Dalai Lama Tells Muslims: 'Jihad' Is Meant 'To Combat Our Inner Destructive Emotions'

Addam Corré

The Dalai Lama is certainly an influential religious leader in the world but usually he stays away from controversial comments, especially when it comes to other religions.

But on Saturday the holy man decided it was high-time to speak out against violence perpetrated in the name of religion and God, in this case using the Muslim precedent of "Jihad" or holy war which, he says is being misinterpreted and misused by extremist Islam.

The Dalai Lama, who is also a nobel Peace prize winner, was referring specifically to the current atrocities being carried out by ISIS in Syria and Iraq, "In the name of Allah" and the "Religion of Peace."

AFP reported that, speaking at a meeting of India's religious leaders in Saturday, including a senior Muslim cleric, the Roman Catholic archbishop of Bombay and the head of the Jewish community in Delhi at a two-day conference, the Dalai Lama said, "Killing in the name of faith is unacceptable."

He raised the issue of "Jihad," the arabic word or concept for "holy war," a concept which, like most things is subject to interpretation with the more extreme streams of Islam claiming that it means literally killing and torturing people who are not Muslim.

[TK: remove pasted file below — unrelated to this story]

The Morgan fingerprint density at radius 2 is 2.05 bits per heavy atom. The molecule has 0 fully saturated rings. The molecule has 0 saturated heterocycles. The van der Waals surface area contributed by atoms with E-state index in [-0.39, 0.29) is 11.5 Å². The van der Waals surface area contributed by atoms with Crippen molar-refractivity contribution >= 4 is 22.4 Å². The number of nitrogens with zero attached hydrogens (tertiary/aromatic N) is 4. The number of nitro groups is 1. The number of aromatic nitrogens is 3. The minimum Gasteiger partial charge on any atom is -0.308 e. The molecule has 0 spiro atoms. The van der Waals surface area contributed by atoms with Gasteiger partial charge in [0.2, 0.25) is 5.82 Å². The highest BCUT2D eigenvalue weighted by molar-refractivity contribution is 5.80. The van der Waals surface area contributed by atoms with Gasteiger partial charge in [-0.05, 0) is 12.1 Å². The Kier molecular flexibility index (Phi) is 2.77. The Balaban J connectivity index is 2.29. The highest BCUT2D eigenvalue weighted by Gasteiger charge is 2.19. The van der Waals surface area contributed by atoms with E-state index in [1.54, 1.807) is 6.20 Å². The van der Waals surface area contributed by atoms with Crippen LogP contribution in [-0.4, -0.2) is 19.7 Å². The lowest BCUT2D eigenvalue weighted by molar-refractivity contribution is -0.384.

The Daily Mail reported that at the meeting over the weekend the Dalai Lama said that in his opinion holy war should be a struggle "to combat our inner destructive emotions, it (jihad) does not mean harming other people."

And while that statement makes a lot of sense to many people in the west, it isn't really the reality on the ground as an expert on Islam, Professor Rafi Israeli, told reporters that, in his opinion, "cruelty is a part of Islam," arguing that the religion has a basic disregard for human life.

He noted excerpts from the Koran that call on Muslims globally to spread terror among their enemies without specifying who precisely those enemies are.

The Dalai Lama added that, "if we remain indifferent to what is happening around us, it is wrong. The spiritual people can show the world that it can be a happy family (despite) the different faiths."